Category: video

My thoughts on the Fly6

Everybody has been talking about the Australian “Fly6” Kickstarter project. If you haven’t heard of it yet, the Fly6 integrates an HD camera into a bicycle “blinky” tail light. The idea is to make ride cameras so ubiquitous that aggressive motorists will never know if they’re on candid camera or not, kind of how dashcams are so popular in Russia.

Fly 6 bicycle tail light with HD video camera

The notable differentiating features for me:


Count the number of moving cars in my bike commute video

If it bleeds, it leads, which is why I suppose so many helmet-cam videos feature close calls and idiots on the road. To try to skew the ratio back towards reality, I’ve started posting boring videos showing my carefree bike rides.

This video shows the entire part of my seven mile daily commute between downtown San Jose and my office in Santa Clara where I share the road with motor vehicles. Count the number of moving vehicles I interact with. This is very typical of my morning commute.

This video shows all of the on-road part of the route I will take during tomorrow morning’s San Jose Bike Train. The rest of it involves six miles of blissfull, stress free bike path.

Looks alright, right? If you think so, please join us for tomorrow’s inaugural San Jose bike train. We’ll meet 8:15 AM, February 5, 2014 at Diridon Station and serve destinations along the Guadalupe Parkway / North 1st Street corridor.

New action cameras for your bike

I’d been riding with a GoPro Hero camera since shortly after the introduction of their early standard definition model in 2008. The clunky boxy design is readily identifiable, yet I still frequently run into people who ask me what that goofy thing mounted on the end of my stick is.

GoPro invented the market for low-cost consumer “action” cameras and remains the market leader. These shockproof, waterproof cameras are meant for use in action sports.

Other good action cameras exist — the now struggling Contour with integrated GPS is perhaps the most popular for cyclists after the various models of GoPro Hero cameras. UK based Drift has their HD Ghost camera. Sony, JVC and other more mainstream digital products makers have introduced their own models of action cameras with varying levels of success.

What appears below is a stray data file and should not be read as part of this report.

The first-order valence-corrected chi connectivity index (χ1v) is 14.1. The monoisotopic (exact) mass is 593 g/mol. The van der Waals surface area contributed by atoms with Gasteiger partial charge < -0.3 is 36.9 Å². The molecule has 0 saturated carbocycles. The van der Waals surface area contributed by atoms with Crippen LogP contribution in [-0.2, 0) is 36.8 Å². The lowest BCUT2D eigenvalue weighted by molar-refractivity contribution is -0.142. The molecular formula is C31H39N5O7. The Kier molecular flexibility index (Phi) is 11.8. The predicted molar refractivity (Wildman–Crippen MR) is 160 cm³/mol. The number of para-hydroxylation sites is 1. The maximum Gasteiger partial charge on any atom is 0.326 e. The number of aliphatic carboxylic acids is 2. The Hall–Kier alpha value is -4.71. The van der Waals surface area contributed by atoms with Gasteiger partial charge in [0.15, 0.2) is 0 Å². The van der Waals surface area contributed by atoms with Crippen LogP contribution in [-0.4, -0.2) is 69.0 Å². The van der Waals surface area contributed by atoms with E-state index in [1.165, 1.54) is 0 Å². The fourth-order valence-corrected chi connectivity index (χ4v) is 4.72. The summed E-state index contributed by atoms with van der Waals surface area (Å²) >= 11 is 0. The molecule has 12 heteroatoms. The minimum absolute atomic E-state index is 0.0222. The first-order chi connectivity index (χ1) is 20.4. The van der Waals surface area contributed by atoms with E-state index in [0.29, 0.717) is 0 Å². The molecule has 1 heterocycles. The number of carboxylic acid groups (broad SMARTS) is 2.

Over the past few months, companies normally identified with sporting goods have entered this crowded market with action cameras of their own.

Garmin Virb

Garmin Virb

Garmin’s Virb action camera (MSRP $299) features all of the goodies you’d expect in any action camera released today: 1080p HD video, durability, water resistance, a variety of mounts, a USB rechargeable battery good for up to three hours of video, and a high frame rate for slow motion video.

Anybody who’s familiar with GoPro’s sucky user interface will love that the Virb includes a decent UI, complete with a full color preview screen and an on-off button that can be used with a gloved hand. Other handy features include digital image stabilization, smartphone remote control, and and mounts with interlocking joints (read “teeth”) instead of the slipping tension mounts used by GoPro.

The feature everybody’s talking about is ANT+ wireless connectivity to control your phone wireless from your Garmin / ANT+ compatible device. You can start and stop your phone from your handlebar mounted gizmo, even if the Garmin Virb is mounted on your helmet, your chainstay, or wherever.

Finally, GPS and other telemetry data can be automatically overlaid into your video to show a visual representation of your route, speed, cadence, and power without the use of third party software such as Dashware.

Acquaintances who now have the Virb after years of using GoPro’s cameras tell me they love this camera. Here’s the promotional video from Garmin to show you what you can expect.

Shimano Action Camera

The big news today is Shimano’s announcement of their CM-100 Sport Camera.

Shimano Sport Camera

Like the Garmin Virb, this camera features ANT+ connectivity. Shimano says this camera will also interoperate with their Di2 system; Bike Radar speculates this is to integrate gearing data into the video recordings.

The big differentiating feature for this camera in my opinion: it’s waterproof to 10 meters for two hours without the optional housing. Other goodies: f2.0 lens aperture for superior low light video and photography, super HD video of up to 2528×1422 pixels, auto image rotation for a proper “landscape” horizontal video orientation no matter how your camera is mounted.

The only provided mount is an adhesive flat surface mount, but this camera mount appears like it could work with GoPro’s large collection of mounting systems. The sample movies shot with this camera includes shooting from what seems to be underneath the bottom bracket. I might have to try that myself sometime if I can figure out how to mount a camera there without snagging the derailleur cables.

Coming May with MSRP $299.